"Well for one," I said (C lightly squeezes my hand; I recalibrate, adjusting my volume), "For one, we have these huge parking lots--they're everywhere--and there aren’t many places good for walking, because honestly, you just can't. Everything’s too spaced out in my hometown.
"At the height of summer, if you have to go out in the middle of the day, your best bet is to get from the inside of the shopping mall to the inside of your car as quickly as possible. And if you buy a black interior for your car, in Texas…" I said in closing, "then you've got a death wish."
They watched me, entertained. In some places, like Globus or other choice buildings peppered through city centers in Switzerland, air conditioning is installed, yet still used in moderation. But also here, most apartments don't have air conditioning; mine definitely doesn't. We have these heavy-duty widows that latch in three different positions: fully opened; fully closed; and half-open, hanging backward at a 45-degree angle from a hinge at the bottom. In our building, we also have these sturdy retractable metal storm shutters, which serve as external blackout curtains, yet are engineered with thin slats that still let the fresh air through.
I told them about the dry heat of Texas, the sizzle of water hitting hot pavement, and the normality of switching from a cool autumn breeze inside one's car, to an unrelenting Martian atmosphere outside, and then back to a spring mountain morning once back inside the dark interior of a southern home with the shades drawn and the AC on full blast. This was when I really lost them; it finally clicked with the rest of the group that in Texas, opening windows was an absolute no-no. I was hounded for it time and again when I was younger: Close that door, Allie! You're letting all the cold air out! Close those shades! You're making it 100 degrees in here!
I only really got it once I started paying my own electric bill many years later, seeing the toll that a constantly cool room takes on your bottom line.
The conversation petered out; the Europeans no longer had much of a frame of reference. Hugo got up from napping on his towel behind us; his skin was tinged pink. He headed off for a revitalizing, polar-bear plunge into the freezing water, hoping to knock himself free of whatever persisted in plaguing him.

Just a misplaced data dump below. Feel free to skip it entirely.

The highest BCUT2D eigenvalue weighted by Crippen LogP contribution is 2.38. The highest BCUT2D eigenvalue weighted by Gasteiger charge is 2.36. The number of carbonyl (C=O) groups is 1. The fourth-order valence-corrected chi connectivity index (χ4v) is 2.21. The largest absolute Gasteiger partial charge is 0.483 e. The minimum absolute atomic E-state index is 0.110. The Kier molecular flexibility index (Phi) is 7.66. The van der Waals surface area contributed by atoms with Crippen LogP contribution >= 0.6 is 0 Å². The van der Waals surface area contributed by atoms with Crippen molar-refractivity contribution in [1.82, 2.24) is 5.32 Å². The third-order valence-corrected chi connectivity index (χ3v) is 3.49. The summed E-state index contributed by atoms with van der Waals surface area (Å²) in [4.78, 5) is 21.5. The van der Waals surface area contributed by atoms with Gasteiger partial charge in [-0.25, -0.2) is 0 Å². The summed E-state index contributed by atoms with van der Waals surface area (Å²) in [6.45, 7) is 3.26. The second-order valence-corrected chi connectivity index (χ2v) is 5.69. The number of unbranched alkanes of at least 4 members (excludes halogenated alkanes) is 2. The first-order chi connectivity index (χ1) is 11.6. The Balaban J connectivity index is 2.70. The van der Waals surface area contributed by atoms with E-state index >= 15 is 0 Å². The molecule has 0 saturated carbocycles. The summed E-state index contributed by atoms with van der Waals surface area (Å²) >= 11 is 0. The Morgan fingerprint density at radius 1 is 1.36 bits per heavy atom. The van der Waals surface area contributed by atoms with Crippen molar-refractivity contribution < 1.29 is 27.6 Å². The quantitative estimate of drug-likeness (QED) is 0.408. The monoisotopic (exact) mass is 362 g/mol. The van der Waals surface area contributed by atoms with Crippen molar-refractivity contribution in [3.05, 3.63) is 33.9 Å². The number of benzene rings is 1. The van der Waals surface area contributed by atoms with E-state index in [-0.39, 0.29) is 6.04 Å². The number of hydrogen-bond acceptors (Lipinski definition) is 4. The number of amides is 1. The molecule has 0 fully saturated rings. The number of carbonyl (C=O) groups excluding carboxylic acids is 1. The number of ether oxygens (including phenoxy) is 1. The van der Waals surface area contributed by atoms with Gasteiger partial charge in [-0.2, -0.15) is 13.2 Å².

Later that night, C and I arrived home, changed to our pajamas, and then sat on the couch. One hour after settling down, I was hit with an intense migraine, totally out of the blue. I took an Advil and went to bed early; C later came to check on me, bringing me a refreshed thermos of cold water, surmising that I might possibly have become overheated. I then thought back over my afternoon: sipping my wine, sitting in the sun for hours, and then returning home to a moderately warm apartment. It made sense, I was still getting used to life without temperature control.
Though I still need to fan myself while eating out on a warm terrace, and I can't rely on the cooling magic of an ice cream cone every day of the week, I believe I'm slowly but surely starting to reach an equilibrium. I have many years of air conditioning still in my bones; I still toss and turn at night, even with a fan blowing straight at me, whirring like a dragonfly at the foot of our bed. I still have those same voices ringing in my head each time I turn the three-pronged latch-- Shut that window, Allie!
Once again, I am needing to adapt to my environment. This time, I will use some lessons from my past, and the new customs of my present. Just like when I was a kid, still curious of the sounds and the smells from the outside, I am now encouraged to open my windows, feeling that forbidden flow of fresh air enrobing me. But as the Swiss summer sun rises, more and more the storm shutters are lowered down, the breeze streaming in through the little slats.
Because who wants it to be 100 degrees in here?